The science behind making flavorful dishes
A tasty dish can never be made with shortcuts. Brown your meat and use plenty of fresh herbs and spices.
While in training to become a cooking teacher a few decades ago, the first thing our group of 12 did each morning before class was prepare a large pot of stock to be used in recipes throughout the day.
Working in four small groups, we had all the ingredients in the stock pot within minutes: chicken, vegetables, herbs, and seasonings, covered with water.
By the time the morning class started, the soup pot was gently bubbling away, perfuming the air. We could have used canned broth or powdered soup base, but the flavor would be compromised.
Chefs learn early in their training the many steps that intensify flavors; some by producing chemical reactions during cooking, some by adding the right flavoring ingredients, and, almost always, using fresh and high-quality ingredients in the correct proportions. Good chefs never take shortcuts and neither should good home cooks. Here are a few basic principles that will add an abundance of flavor to your dishes with just a little bit of extra effort:
The browning reaction
In 1912, French chemist Louis-Camille Maillard conducted a simple experiment in his lab. He heated sugar (in the form of glucose) and glycerin (a sweet syrupy alcohol). Instantly his lab smelled like a kitchen with a faint but distinct aroma of roasting meat – with no meat present. This process became known as the Maillard reaction, or simply the browning reaction, perhaps the most powerful flavor-inducing chemical reaction in your kitchen.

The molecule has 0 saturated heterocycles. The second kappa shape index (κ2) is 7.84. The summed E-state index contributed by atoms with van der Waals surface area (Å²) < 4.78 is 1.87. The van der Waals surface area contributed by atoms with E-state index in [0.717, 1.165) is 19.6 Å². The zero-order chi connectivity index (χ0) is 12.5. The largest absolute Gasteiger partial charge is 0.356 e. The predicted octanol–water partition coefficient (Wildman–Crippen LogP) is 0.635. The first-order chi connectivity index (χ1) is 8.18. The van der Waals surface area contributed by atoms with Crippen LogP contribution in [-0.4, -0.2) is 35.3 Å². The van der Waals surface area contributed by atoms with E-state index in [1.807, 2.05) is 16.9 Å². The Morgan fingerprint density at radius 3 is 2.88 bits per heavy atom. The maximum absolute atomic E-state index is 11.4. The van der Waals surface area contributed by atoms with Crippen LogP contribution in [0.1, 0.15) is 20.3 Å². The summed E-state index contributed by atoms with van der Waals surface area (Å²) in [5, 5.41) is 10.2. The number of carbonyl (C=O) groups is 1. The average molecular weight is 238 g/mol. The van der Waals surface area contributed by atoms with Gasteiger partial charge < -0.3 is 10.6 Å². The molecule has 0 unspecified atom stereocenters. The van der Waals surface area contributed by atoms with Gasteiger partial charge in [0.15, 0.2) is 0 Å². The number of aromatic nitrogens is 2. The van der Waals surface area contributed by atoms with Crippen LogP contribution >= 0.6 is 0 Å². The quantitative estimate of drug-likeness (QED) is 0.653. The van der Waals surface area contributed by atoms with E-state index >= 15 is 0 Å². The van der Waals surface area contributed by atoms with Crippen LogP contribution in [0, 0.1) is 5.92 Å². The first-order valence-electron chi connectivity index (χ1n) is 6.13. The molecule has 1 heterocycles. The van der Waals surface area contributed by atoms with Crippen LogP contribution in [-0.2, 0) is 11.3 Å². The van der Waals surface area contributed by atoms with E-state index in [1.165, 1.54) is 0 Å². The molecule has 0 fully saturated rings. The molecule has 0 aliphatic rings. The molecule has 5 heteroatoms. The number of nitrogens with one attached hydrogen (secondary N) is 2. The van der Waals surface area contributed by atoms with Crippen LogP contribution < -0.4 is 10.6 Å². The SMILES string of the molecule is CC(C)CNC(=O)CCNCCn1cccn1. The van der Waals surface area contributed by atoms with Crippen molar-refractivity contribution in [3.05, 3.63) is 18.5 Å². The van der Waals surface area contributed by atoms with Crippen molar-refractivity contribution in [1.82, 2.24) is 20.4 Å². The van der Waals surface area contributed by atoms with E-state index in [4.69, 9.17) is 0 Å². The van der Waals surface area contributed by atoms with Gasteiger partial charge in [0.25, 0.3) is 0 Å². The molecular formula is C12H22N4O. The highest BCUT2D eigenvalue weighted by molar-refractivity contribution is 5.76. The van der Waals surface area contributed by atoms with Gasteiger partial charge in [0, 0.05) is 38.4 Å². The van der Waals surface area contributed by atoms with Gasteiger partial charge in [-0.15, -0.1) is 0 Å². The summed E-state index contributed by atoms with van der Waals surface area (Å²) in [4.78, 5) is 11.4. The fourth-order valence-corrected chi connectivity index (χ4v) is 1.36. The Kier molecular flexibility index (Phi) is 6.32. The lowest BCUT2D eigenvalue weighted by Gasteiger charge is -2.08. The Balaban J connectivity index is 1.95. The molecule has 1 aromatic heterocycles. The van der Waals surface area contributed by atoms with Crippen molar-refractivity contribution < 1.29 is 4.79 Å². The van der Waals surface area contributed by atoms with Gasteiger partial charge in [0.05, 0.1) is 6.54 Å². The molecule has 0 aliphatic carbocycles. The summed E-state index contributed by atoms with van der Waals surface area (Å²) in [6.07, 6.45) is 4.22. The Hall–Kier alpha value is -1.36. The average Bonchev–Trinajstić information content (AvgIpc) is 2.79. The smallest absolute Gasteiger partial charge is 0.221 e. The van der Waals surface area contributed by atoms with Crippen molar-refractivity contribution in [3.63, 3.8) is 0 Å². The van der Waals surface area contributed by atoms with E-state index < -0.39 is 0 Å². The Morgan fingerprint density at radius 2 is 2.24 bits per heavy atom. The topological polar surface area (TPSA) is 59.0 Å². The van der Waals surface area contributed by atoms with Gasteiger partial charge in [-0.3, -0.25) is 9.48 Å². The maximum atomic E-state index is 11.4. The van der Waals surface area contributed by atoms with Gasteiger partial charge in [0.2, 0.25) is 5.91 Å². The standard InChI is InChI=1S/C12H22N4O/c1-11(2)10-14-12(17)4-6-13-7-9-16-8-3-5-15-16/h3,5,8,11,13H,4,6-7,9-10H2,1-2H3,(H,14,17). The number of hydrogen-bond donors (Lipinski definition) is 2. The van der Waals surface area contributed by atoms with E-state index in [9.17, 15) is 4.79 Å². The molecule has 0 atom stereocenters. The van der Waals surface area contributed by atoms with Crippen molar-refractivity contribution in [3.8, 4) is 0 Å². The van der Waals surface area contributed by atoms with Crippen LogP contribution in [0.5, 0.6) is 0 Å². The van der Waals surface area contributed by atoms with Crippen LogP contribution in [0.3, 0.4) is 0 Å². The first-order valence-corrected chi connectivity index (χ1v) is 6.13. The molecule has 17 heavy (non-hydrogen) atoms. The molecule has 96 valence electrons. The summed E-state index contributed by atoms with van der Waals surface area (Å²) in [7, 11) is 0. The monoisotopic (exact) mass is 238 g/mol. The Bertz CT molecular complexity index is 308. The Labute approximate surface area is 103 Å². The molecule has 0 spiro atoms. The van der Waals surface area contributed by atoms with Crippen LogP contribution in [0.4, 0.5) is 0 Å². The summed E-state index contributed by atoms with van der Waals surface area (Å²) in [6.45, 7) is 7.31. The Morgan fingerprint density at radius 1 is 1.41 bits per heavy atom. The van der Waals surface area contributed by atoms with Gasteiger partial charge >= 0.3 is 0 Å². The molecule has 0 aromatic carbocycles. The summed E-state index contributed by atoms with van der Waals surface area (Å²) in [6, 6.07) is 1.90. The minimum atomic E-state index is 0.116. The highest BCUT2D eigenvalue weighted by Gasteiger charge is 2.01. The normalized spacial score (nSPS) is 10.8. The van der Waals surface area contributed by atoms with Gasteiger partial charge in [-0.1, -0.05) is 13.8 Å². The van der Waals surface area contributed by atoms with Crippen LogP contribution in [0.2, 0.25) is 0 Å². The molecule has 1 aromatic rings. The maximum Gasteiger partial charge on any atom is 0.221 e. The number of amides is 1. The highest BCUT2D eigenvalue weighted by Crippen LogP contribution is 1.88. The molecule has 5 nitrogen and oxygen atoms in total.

In virtually all recipes that use some kind of meat, poultry, and sometimes fish, the first step is to induce this browning reaction, thus creating flavor. When you place a piece of meat on a hot grill, the browning of the surface changes the taste from bland to a wonderful roasted flavor.
Before browning, pat the meat with a paper towel to make sure it is very dry. Excess moisture will cool the pan, release meat juices, and result in steaming instead of browning the meat. Never overcrowd the pan as this also draws off too much heat. Over high heat with oil, brown the pieces a handful at a time, stirring all the time.
When all the meat or poultry is browned, you are still not done with this step. On the bottom of the pan, there is a layer of stuck browned particles that you don't want to discard with the dishwater. This layer has plentiful flavor that needs to be added to your dish. Deglaze the pan with a small amount of water or wine over low heat. Scrape to speed the process and within a minute the valuable zest is in the liquid. You can use this in a sauce or gravy or simply add it to the liquid if called for in the recipe.